However, the charity said the increase could indicate that more children were willing to ask for help rather than that victimisation had soared.
The number of children counselled by ChildLine about bullying increased by 42 per cent in the last year, the largest annual rise in the organisation's 18-year history. More than 31,000 children complained of the problem, 8,500 of whom were aged under 11.
Around half reported that they had suffered name-calling and other verbal abuse while a third said they had been punched, kicked or physically assaulted in other ways.
ChildLine said it found it disturbing that a quarter of the children had needed to call the helpline even though they had already raised the problem with their teachers.
But the charity said the growth in bullying reports did not necessarily indicate a rise in the problem in schools.
A ChildLine spokeswoman said: "It's very difficult to say whether there really is more bullying or if the message is getting out to children that they should speak out. We hope it is the latter."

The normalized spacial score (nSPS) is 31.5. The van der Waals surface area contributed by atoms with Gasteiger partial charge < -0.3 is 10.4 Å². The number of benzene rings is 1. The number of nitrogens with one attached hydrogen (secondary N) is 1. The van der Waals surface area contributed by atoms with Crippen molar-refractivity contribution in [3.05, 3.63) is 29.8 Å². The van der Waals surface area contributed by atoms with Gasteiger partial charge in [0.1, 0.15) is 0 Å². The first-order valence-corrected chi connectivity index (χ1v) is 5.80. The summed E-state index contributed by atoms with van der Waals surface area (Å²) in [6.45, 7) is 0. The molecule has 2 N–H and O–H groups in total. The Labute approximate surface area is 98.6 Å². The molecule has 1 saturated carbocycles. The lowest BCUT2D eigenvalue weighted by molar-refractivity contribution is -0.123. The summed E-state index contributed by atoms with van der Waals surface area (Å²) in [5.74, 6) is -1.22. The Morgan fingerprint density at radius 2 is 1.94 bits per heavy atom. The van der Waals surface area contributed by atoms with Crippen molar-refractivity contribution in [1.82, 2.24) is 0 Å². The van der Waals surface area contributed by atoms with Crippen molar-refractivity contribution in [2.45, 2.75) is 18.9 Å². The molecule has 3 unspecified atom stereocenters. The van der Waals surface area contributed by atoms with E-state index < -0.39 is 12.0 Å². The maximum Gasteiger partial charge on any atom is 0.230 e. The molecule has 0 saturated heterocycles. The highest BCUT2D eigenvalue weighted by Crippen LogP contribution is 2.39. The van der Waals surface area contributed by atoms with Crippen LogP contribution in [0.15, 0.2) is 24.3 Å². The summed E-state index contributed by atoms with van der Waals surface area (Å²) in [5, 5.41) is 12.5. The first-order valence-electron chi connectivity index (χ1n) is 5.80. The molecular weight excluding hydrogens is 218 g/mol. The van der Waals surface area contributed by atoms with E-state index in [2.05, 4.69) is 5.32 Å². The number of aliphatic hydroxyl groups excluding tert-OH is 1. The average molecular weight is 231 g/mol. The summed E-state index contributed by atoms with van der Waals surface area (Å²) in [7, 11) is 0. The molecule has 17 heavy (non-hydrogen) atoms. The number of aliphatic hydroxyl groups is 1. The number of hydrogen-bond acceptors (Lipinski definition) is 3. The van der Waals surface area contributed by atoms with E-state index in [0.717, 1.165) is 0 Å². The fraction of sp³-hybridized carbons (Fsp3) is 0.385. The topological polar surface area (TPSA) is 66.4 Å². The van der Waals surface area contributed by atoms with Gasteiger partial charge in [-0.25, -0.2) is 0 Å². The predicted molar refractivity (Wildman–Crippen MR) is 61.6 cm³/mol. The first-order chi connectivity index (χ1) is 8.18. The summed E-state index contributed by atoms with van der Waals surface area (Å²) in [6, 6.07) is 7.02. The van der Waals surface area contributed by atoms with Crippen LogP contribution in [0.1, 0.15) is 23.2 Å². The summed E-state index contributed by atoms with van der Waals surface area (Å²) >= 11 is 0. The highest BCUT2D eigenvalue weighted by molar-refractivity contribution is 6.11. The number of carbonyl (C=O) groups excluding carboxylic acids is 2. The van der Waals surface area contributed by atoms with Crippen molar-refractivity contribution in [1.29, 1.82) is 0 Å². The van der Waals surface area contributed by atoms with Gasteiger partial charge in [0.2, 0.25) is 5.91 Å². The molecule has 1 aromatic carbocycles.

Law firms report that the number of parents taking legal action against schools and education authorities over bullying has decreased in recent years.
Mark Blois of solicitors Browne Jacobson said the decline seemed surprising because of the high profile given to bullying and concerns about compensation claims against schools.
The Department for Education and Skills has been urging all headteachers to sign an anti-bullying charter and last month launched a pound;500,000 Anti-Bullying Alliance to co-ordinate visits by experts to schools.
ChildLine revealed the helpline figures as it launched the ChildLine Foundation, an initiative aimed at raising funds for the charity's work.
www.childline.org.uk; telephone 0800 1111